Western Australia's 'wildflower region' is normally described as being the inland area north-east of Perth, known as the Mid West. Many families plan holiday trips to see the wildflowers, which is a wonderful thing to do and the carpets of pinks, whites and yellows are truly breathtaking. But often this focus on one particular part of the state takes attention away from patches of bush right here in the Perth Hills with just as much wildflower diversity.
Lately I've been noticing the various local understorey plants come into bloom. In the Jarrah forest at the moment you can see carpets of the pea flower Bossaiea pulchella, commonly known as 'Bacon-and-Eggs'. These gorgeous yellow decorations bring the forest floor to life, and have beautifully detailed petals when viewed up close.
|The colours of pea flowers like this Bossiaea give rise to the common name 'Bacon-and-Eggs'|
Another pea flower, but one whose owner makes a living creeping over shrubs and climbing up trees (what a great way to live!), is the Native Wisteria (Hardenbergia comptoniana). This plant really becomes visible when its vivid purple blossoms burst open. It is often surprising to spot them high up in the canopy and suddenly notice the vine's stem winding its way down tree-trunks and through foliage back to its source on the ground.
An even smaller plant but one whose cream-coloured and very delicate blooms (about 2 cm long) stand out amongst the leafy forest floor is the Catkin Grevillea (Grevillea synapheae). The 'flower' one sees is actually a collection of flowers (an 'inflorescence') which grow in an arrangement known as a 'raceme' - a long cluster with separate flowers attached by short stalks.
|Catkin Grevillea flowers have beautiful detail when viewed under macro.|
Having a sharp macro lens allows one to photograph then observe features otherwise invisible to the human eye, like the grevillea petals shown above. If you spend enough time with such a lens, you begin to look for photography subjects that you know will reveal hidden details once enlarged. With this in mind, I decided to snap some pictures of a tiny Sundew (Drosera sp., probably D. stolonifera) with a very pretty leaf arrangement (below left). The beautiful sticky beads of mucilage (a sticky, sugary substance), which are used to capture insects that cater for the plants' nitrogen requirements, are clearly visible. I also noticed a Clustered Heath (Leucopogon capitellatus) plant, a species which has minute flowers (below right). When enlarged, the flower's tiny bearded petals are visible, and the genus name Leucopogon then makes sense: it comes from two Greek words: leucos = white; pogon = bearded. Click these images to see the details even more clearly.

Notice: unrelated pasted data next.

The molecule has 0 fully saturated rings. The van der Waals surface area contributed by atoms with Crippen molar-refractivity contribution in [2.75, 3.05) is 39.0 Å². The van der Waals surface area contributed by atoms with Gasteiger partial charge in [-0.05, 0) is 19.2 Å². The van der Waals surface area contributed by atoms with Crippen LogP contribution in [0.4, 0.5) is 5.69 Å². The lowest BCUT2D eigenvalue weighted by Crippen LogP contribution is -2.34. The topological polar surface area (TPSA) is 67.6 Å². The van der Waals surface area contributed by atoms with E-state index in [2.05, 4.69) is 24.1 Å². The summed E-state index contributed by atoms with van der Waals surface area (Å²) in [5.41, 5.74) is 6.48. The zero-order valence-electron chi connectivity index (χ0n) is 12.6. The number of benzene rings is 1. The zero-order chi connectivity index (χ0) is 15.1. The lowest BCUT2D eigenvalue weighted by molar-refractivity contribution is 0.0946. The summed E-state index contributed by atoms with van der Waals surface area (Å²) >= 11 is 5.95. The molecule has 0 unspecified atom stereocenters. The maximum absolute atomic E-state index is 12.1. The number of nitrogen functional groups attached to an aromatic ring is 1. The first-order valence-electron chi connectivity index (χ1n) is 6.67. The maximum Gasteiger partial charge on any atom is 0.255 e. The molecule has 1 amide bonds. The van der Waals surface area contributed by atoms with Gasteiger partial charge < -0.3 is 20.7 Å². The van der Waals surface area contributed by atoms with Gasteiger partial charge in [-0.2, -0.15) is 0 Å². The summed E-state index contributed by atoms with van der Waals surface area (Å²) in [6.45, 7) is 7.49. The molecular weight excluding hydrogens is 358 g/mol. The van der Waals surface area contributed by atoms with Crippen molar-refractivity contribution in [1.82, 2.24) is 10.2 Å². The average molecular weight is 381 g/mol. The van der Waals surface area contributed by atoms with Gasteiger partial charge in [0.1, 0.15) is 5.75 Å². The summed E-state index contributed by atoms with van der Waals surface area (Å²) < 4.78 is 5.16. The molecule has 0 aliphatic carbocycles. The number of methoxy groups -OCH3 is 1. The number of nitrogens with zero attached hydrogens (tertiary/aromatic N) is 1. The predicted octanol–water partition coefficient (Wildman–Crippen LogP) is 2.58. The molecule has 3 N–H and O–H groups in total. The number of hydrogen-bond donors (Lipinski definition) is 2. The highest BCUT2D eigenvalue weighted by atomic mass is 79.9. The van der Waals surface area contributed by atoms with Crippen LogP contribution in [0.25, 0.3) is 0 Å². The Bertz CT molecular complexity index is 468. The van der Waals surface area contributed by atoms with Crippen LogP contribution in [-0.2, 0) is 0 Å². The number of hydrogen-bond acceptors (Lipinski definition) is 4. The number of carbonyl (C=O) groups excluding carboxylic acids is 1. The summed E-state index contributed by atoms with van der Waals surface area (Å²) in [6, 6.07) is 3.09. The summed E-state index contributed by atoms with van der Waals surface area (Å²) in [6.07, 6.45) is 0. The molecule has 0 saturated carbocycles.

When walking on gravelly ground in more open parts of the forest, it's hard to miss the stunning arrangements of conspicuous yellow flowers in the genus Hibbertia, known as buttercups. The most common species is the Yellow Buttercup (H. hypericoides), whose flowers are arranged in beautiful, dense layers across the shrub.
|Yellow Buttercup is one of the most common wildflowers in the bushland near Mundaring.|
The aptly (some might say state-the-bl**dy-obviously!!) named Large Buttercup (H. lasiopus) has fewer flowers but compensates with the sheer size of its blooms. This plant has a very prostrate growth habit, and its scientific name is derived from it having a hairy seed pod (lasio = hairy; pus = foot).
All these species were observed in just a 15 minute walk around a local Mundaring Shire bush reserve. You can view more photos of local Jarrah and Marri forest wildflowers on my Flickr Photostream here. As the weather warms and we head into Kambarang (spring) over the coming months, keep your eyes out in your local patch of bushland. What flowers do you have blooming near you?